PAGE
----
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Radiator thermostatic trap question

zoomzoom Posts: 68Member
I am hoping someone on this forum can share an opinion on the following for a two pipe, low pressure, residential steam system....

For one basement radiator mounted on the basement ceiling, the radiator has been enclosed in sheet metal so that the heat passes through a floor register to the kitchen above. Who ever did the metal work also enclosed the radiator thermostatic trap to the dry return, so the trap gets very hot when the radiator is hot.

Given the principles behind how a thermostatic trap works, will the trap work effectively surrounded by very hot air?

I can not see the trap (only feel it by sticking my arm through the heat register) so I don't know the make and model. However, most of the other basement traps have been Barnes & Jones T122s.


  • delta Tdelta T Posts: 789Member
    This is a good question, my gut feeling is that it will not affect it because I feel like the air will not get hot enough, but @Sailah would know
  • Jamie HallJamie Hall Posts: 11,466Member
    I doubt very much if it could get hot enough to close from the hot air. The worst that could happen is that it would close, and be slow to reopen.
    Br. Jamie, osb

    Building superintendent/caretaker, 7200 sq. ft. historic house museum with dependencies in New England.

    Hoffman Equipped System (all original except boiler), Weil-Mclain 580, 2.75 gph Carlin, Vapourstat 0.5 -- 6.0 ounces per square inch
  • SailahSailah Posts: 810Member
    A thermostatic trap operates with a 10-20 degree subcooling effect so that it can drain accumulated condensate. So if you somehow heated the trap body past 212 degrees, and held it there, then the trap would never open.

    Worst case scenario it will be a little slow to drain. But I don't think it would probably get hot enough in the metal box to affect it.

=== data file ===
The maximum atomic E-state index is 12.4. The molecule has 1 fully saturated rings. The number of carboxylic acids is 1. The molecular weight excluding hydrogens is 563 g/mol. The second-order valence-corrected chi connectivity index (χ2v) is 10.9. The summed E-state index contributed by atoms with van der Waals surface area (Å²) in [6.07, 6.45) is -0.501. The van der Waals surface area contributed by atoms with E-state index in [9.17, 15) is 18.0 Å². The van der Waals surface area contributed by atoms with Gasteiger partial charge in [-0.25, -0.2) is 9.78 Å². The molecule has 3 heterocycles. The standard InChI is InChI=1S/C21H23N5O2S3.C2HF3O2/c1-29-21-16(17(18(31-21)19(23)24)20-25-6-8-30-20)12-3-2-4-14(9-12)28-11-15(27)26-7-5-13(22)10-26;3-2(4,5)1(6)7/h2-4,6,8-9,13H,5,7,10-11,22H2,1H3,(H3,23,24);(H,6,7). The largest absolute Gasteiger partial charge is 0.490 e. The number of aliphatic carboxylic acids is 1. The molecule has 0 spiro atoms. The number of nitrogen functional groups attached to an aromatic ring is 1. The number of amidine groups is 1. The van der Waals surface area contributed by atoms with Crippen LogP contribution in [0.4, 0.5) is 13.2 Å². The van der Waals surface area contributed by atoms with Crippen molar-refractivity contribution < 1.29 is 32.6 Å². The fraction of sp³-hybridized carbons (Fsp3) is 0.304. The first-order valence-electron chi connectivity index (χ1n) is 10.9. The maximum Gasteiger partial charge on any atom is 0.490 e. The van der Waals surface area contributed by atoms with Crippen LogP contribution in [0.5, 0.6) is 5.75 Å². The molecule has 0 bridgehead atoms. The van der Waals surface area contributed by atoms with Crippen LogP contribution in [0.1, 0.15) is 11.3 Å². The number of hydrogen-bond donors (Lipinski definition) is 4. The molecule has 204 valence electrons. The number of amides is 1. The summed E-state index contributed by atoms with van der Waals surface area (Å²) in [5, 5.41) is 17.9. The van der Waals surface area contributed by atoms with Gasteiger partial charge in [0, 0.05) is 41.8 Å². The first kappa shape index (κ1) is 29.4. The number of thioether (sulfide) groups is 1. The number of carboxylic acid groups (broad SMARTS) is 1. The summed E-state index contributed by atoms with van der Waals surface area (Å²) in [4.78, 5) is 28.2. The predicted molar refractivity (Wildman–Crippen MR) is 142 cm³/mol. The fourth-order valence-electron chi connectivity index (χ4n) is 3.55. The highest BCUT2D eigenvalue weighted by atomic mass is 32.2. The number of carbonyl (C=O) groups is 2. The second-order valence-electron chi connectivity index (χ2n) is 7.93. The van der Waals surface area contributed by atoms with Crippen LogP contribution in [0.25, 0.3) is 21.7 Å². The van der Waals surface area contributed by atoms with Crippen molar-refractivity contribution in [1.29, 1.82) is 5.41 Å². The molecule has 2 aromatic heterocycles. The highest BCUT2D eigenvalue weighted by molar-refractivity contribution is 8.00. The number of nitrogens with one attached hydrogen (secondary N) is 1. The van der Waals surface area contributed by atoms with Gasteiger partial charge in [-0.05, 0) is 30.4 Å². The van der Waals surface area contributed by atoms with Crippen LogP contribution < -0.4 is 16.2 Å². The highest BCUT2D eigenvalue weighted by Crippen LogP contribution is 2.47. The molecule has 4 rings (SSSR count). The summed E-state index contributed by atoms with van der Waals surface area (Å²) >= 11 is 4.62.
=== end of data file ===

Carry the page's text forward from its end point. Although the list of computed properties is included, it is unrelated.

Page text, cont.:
Other question is the trap upright like it would be on radiator and not on its side? That would make trap not work right.
    Peter Owens
  • zoomzoom Posts: 68Member
    thanks everyone for their advice, seems like the consensus is that the trap should work, although with the risk of possibly suboptimal performance. And the trap is the right way up.

    Which leads me to a different questions for a different trap. For a radiator trap it makes sense that the trap is situated above the dry return so that the water can drain via gravity. Is this true also for a crossover trap? I have one crossover trap that has been placed right up against the basement ceiling so that it is just above the dry return. However, the trap is completely inaccessible and there is no way that the lid could be unscrewed and the cage unit inspected. If a crossover trap facilitates only the expulsion of air from mains, could it be situated below the dry return that it is piped into?
  • EBEBRATT-EdEBEBRATT-Ed Posts: 6,116Member
    Crossover traps only vent air...there used in place of an air vent for the steam mains It cannot be located below the dry return.

    If the trap ever fails I would remove it and install unions in the trap piping inlet & outlet connections. Put the unions in an accesable location so you can remove the trap and it's associated piping as an assembly in the future for ease of service.

    With a cold system start the boiler. The steam main and the trap inlet should get hot and downstream of the trap should stay at a lower temperature. Traps usually but not always fail open so if downstream of the trap gets hot at the same time as the main and trap inlet the trap has failed
  • zoomzoom Posts: 68Member
    Thank you EBEBRATT-Ed ... I will go with the unions idea.
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